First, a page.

Life International also has a presence at 15 of 20 government orphanages in the Kharkov region. The group’s vice president for Ukraine, Kharkov native Denis Poshelok, insisted the children need not convert before they can receive food, warm beds or loving care.
“We want to spread the good meaning of Christianity through practical things,” he said. “God can solve problems through us.”
Most of Life International’s work so far has focused on the Loubetin orphanage, where it has built a bakery, refurbished a crumbling gymnasium and bought 15 dairy cows to supply milk. Eventually, the group hopes to help orphanages across the country, said Poshelok, who dipped into his growing repertoire of English colloquialisms to describe his plan. “I like the phrase, ‘Walk before you run,’ ” he said, smiling, adding moments later, “One bite at a time, this is how we eat an elephant.”
Despite the improvements, the massive facility still has the chilly atmosphere of a children’s home straight out of a Charles Dickens novel. Even on a hot, sunny summer day, the massive brick buildings are dark and cool inside. The hallways echoed with distant heel clicks. Children sat in their dormitory-style rooms, peering out at a visitor. But many other kids were playing handball and soccer outside on a large lawn. Others were busy painting a building. Still others prepared for a fishing trip to a nearby river.
Poshelok walked the halls of one of the dormitories, pointing out projects his group had funded. Nearly all the children stopped and smiled when they spotted him. One little girl raced out of her bedroom, which she shared with six other girls.
“When will you make my room nicer?” she asked. Poshelok smiled, patted her head and kept walking.
“Funds, we need funds,” the 27-year-old said, gently shaking his head. “Frankly, this load is not possible for us to carry on our own.”
Ensuring the self-sufficiency of the orphanages is key to preventing suffering, Poshelok said. Ukraine’s economy is growing, but remains incredibly shaky after last year’s Orange Revolution, in which the country’s top political leaders were ousted. Government officials have banned the outright promotion of religion in the orphanages – Life International gets around the rule by calling its voluntary lessons “ethics” classes – but the government seems increasingly willing to allow the missionaries greater access.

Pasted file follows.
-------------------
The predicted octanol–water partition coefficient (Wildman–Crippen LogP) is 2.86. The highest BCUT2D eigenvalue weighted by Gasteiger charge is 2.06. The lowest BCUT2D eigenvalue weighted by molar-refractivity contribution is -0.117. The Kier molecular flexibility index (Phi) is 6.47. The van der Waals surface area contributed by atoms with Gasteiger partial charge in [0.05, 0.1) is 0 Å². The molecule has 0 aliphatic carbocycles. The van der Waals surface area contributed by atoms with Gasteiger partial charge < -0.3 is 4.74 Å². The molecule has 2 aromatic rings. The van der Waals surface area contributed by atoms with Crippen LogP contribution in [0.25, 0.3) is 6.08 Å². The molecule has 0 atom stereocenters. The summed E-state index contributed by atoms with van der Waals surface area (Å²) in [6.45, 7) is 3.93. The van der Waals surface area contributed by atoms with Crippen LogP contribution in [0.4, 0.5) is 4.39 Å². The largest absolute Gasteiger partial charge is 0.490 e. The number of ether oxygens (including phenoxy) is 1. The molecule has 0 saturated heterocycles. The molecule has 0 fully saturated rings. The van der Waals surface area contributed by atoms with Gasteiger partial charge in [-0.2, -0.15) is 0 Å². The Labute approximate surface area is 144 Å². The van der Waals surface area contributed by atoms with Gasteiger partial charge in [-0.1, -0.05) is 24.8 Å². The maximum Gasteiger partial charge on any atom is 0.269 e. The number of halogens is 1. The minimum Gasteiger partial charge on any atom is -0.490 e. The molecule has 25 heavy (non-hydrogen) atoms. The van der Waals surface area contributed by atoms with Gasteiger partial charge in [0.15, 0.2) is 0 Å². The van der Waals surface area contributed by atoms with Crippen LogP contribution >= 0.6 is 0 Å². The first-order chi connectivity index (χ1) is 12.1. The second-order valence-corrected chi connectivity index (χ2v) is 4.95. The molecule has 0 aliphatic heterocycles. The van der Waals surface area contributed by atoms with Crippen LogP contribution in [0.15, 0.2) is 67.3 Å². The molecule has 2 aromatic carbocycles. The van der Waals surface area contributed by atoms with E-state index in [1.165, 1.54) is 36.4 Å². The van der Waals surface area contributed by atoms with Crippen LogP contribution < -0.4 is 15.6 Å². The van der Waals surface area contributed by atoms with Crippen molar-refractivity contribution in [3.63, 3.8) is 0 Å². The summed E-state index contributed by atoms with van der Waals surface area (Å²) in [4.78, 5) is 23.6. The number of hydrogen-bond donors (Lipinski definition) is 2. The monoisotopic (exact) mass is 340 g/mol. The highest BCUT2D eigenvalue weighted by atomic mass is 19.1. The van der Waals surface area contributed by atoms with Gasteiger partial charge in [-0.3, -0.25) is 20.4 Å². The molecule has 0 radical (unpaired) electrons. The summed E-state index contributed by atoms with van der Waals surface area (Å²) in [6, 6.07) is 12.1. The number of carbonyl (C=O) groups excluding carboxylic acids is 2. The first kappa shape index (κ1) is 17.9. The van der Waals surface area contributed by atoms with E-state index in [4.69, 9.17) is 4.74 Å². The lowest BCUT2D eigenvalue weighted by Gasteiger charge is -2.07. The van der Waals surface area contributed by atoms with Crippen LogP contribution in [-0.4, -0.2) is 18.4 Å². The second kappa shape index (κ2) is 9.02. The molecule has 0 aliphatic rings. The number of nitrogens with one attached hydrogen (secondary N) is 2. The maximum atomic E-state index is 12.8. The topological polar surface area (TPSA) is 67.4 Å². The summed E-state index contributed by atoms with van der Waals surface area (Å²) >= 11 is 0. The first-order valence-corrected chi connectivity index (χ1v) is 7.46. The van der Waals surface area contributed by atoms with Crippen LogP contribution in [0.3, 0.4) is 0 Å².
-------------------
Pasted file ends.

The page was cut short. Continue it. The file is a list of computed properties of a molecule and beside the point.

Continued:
Vera Sivitska, director of the Loubetin orphanage, said that during modern Soviet Union times workers were paid, children received enough milk and there were no worries about keeping warm when Siberian cold fronts invaded each winter. After the Soviet collapse in 1991, everything fell apart. For nearly a year during the late 1990s, many workers in Ukraine, including those at the orphanage, went without pay.
“Try to imagine how hard it is to make people work when they are not getting paid,” Sivitska said, sitting in her sunny office at the orphanage.
Meals were mostly potatoes raised by the children in nearby fields, said Sivitska, a former orphan. The steady diet of Soviet propaganda was gone, but it’s hard to appreciate freedom without food. “It’s hard to say if it was better then,” she said, speaking through a translator. “But at least the system functioned.”
The Loubetin orphanage has received most of Life International’s attention so far. Poshelok unashamedly admits that he has a special fondness for the facility – this is where his father was raised after his grandfather died from battle wounds received during World War II. Kharkov was the scene of three intense battles, and some of the city streets are paved with cobblestones laid by German prisoners of war kept captive by the Soviets through the early 1950s. Poshelok’s father tried to attend college after leaving the orphanage, but was kicked out for his evangelical Christian beliefs and went on to work at a tractor factory.
The country will never improve unless it can bring some hope to its most vulnerable members, Poshelok said, going on to note that the teachings of Jesus are full of references urging people to care for orphans and widows. Poshelok doesn’t try to hide his desperation in trying to help the orphans, most of whom come from families that have been dissolved by vodka and poverty. The entire system remains bruised after four generations of Soviet control, with its forced starvation, wars, prohibition of religion and widespread repression, he said.
“If we lose this opportunity, we might never get it again,” he said.